On Sunday, two climate activists threw soup at the glass protecting the Mona Lisa at the Louvre Museum in Paris and shouted slogans advocating a sustainable food system. This came amid protests by French farmers over several issues, including low wages.
In a video posted on social media, two women with “FOOD RIPOSTE” on their T-shirts climb through a security fence to approach the painting and throw soup at the glass protecting Leonardo da Vinci’s masterpiece. is shown.
“What is the most important thing?” they cried. “Art or the right to healthy, sustainable food?”
“Our agricultural system is sick. Our farmers are dying at work,” they added.
Later, Louvre staff were seen placing a black panel in front of the Mona Lisa, asking visitors to evacuate the room.
Paris police announced that two people had been arrested following the incident.
The ‘Food Riposte’ group said on its website that the French government was breaking its climate change commitments, and that the country’s He called for the introduction of a system equivalent to the country’s medical system through support. Decent income.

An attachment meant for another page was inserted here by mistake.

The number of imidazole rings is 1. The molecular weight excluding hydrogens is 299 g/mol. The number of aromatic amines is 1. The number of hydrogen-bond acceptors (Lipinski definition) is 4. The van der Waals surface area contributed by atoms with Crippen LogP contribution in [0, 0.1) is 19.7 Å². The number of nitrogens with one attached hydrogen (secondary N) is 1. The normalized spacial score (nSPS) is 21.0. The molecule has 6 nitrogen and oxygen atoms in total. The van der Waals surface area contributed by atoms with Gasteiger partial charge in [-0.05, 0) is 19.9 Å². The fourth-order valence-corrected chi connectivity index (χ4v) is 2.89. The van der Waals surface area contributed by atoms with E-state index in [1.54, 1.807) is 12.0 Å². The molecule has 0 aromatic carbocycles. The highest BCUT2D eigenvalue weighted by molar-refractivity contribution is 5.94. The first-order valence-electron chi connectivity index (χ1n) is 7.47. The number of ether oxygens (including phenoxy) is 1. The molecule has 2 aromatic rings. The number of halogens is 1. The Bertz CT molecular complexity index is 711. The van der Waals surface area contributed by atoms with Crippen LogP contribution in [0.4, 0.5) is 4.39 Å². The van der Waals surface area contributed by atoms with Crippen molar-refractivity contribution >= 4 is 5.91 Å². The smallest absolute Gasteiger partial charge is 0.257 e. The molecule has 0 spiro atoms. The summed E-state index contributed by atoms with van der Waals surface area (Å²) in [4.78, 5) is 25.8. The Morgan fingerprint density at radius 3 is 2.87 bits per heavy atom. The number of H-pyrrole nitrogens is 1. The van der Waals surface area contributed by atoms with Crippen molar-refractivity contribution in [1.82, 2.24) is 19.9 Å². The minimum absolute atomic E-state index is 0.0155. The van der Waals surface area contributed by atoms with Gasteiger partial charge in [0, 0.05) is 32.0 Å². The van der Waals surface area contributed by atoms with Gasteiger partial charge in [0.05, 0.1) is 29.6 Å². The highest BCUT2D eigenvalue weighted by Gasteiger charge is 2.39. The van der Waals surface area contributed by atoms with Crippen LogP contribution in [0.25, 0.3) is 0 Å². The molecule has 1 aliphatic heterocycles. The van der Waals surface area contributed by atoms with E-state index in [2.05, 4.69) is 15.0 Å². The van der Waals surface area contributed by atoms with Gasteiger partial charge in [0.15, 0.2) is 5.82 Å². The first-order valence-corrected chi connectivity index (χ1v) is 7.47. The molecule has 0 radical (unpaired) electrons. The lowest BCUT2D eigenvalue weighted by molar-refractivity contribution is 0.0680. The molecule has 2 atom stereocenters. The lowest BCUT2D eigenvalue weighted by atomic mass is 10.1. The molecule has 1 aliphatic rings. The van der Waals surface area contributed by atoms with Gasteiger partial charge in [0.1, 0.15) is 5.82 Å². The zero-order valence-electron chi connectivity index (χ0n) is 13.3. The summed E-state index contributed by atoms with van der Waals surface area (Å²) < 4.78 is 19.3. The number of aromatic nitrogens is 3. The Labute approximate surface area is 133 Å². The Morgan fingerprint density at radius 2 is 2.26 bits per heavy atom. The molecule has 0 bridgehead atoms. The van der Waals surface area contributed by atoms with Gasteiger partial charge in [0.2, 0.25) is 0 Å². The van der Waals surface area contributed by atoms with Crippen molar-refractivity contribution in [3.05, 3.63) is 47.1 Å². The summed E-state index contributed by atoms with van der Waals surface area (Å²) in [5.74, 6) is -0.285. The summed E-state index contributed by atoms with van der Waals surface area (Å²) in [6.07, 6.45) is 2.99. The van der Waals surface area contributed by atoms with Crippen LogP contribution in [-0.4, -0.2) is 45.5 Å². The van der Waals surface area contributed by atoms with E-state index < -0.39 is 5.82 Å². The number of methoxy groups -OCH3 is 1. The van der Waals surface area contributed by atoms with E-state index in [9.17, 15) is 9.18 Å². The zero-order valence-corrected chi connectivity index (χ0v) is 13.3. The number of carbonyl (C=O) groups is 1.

Angry French farmers have been using tractors to block roads and slow traffic across France for days, demanding better pay for their crops, less red tape and protection from cheap imports. Ta. They also dumped foul-smelling agricultural waste in front of the gates of government offices.
On Friday, the government announced a series of measures, which farmers claimed did not fully meet their demands. These include “significantly simplifying” certain technical procedures and phasing out diesel fuel taxes for agricultural vehicles.
Some farmers have been gathering in Paris since Monday, threatening to block major roads leading into the capital.
New Prime Minister Gabriel Attal visited a farm in the central Indre-et-Loire department on Sunday. He acknowledged that farmers are in a difficult position because “on the one hand we say, ‘We want quality,’ and on the other hand, we say, ‘We want lower prices.'”
“The important thing is to find short-term, medium-term and long-term solutions, because we need farmers,” he said.
Attal also said the government was considering “further” measures against what he called “unfair competition” with other countries that have different production rules and import food into France. .
He promised to make “separate decisions” in the coming weeks to address farmers’ concerns.